In the case of a manufacturing defect, there is nothing wrong with the design of the drug, but something went awry in the production process. When this happens, usually only certain lots are affected, and the manufacturer can recall these lots. The affected drugs are frequently contaminated with bacteria, other drugs, chemicals, or even pieces of metal or glass. Unfortunately, if you received and used one of these medications before it was recalled, you could suffer serious health effects.

To prove a manufacturing defect case, your lawyer will work to show that there was a manufacturing problem that caused certain batches of the medication to be unreasonably dangerous. They will also need to provide evidence that the defect was in the medication at the time it was sold and that this defect caused your injuries. The last point is often the most difficult and complicated to prove, and again your attorney may use medical experts and other types of evidence to support your case.

Failure to Warn

Not all risks associated with medications are unreasonably dangerous to the point that the drug should be removed from the market. As we discussed earlier, all drugs have some risk of side effects. Many commonly-prescribed drugs carry at least a low risk of potentially serious side effects. However, the manufacturer has a responsibility to make patients and prescribers aware of these risks so they can be considered and, in some cases, mitigated. For example, a drug that slightly increases the risk of heart attack or stroke might still be relatively safe for most patients. Still, people with other risk factors for these conditions might want to consider another treatment.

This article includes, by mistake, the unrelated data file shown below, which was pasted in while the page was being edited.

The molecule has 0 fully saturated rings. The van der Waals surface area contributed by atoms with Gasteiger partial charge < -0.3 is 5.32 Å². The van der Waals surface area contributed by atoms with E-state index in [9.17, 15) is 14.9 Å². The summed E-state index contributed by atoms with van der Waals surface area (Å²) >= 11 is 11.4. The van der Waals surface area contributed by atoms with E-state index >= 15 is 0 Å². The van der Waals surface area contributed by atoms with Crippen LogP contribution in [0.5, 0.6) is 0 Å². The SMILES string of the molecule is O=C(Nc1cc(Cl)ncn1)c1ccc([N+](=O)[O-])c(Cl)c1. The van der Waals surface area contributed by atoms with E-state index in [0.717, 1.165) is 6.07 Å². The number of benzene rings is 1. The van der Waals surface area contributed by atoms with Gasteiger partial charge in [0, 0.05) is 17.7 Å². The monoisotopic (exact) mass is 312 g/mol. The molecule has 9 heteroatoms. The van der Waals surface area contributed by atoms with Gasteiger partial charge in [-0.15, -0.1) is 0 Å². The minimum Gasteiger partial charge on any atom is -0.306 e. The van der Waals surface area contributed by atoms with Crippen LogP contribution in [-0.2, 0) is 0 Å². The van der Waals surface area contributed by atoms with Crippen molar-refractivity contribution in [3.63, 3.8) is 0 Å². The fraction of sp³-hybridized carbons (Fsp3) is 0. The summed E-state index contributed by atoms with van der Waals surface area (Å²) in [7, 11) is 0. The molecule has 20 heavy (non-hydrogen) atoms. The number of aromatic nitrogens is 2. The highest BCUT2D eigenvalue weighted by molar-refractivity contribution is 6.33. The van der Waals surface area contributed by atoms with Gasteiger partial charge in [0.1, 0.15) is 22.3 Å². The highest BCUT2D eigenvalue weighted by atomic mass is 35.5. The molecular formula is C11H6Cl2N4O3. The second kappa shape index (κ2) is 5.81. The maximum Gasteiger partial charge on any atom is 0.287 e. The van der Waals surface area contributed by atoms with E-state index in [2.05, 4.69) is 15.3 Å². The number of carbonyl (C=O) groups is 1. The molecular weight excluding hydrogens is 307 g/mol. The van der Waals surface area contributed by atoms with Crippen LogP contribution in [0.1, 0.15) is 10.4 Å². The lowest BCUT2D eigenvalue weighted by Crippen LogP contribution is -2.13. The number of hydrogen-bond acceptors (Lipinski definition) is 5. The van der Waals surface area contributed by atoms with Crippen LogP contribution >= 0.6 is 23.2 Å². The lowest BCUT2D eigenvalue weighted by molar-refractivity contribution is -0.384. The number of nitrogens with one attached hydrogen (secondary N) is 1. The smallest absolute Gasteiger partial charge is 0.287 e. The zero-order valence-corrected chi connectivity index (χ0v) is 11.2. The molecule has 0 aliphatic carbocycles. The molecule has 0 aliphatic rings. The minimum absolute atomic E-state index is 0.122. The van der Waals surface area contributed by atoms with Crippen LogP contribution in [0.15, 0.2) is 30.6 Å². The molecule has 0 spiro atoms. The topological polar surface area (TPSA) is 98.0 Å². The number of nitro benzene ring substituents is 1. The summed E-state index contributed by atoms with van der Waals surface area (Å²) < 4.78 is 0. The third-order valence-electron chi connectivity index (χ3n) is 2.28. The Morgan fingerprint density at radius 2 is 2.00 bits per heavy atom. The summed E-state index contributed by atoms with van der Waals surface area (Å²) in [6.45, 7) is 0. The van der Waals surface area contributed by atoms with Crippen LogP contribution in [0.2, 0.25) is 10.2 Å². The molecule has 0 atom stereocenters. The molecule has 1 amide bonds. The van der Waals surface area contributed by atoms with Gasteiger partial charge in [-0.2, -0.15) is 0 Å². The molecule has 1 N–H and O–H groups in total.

The problem arises when patients and their doctors aren’t made aware of the risks. If your doctor doesn’t know that a medication carries specific risks, they can’t adequately decide on the best treatment option for you.

Failure to warn cases often coincides with design defects. The makers of Vioxx, for instance, suspected there could be cardiovascular risks from the start due to the nature of the drug. They carefully designed studies on the drug that used patients with a low risk of cardiovascular disease who only took the drug for short periods of time, concealing the risk. When concerns did come to light, Merck claimed that other drugs had a protective effect on the heart rather than Vioxx causing a higher risk of heart problems. Eventually, the company added a warning about cardiovascular side effects before ultimately withdrawing the drug from the market. But by then, tens of thousands of people had suffered strokes and heart attacks while using Vioxx.

In Utah, people pursuing a failure to warn case must demonstrate that the manufacturer didn’t provide adequate warning when the drug was sold. With dangerous drug cases, this usually rests on the information provided to the patient with the prescription and the provider’s information. You will also need to show that this lack of warning made the drug unreasonably dangerous and was the cause of your injuries.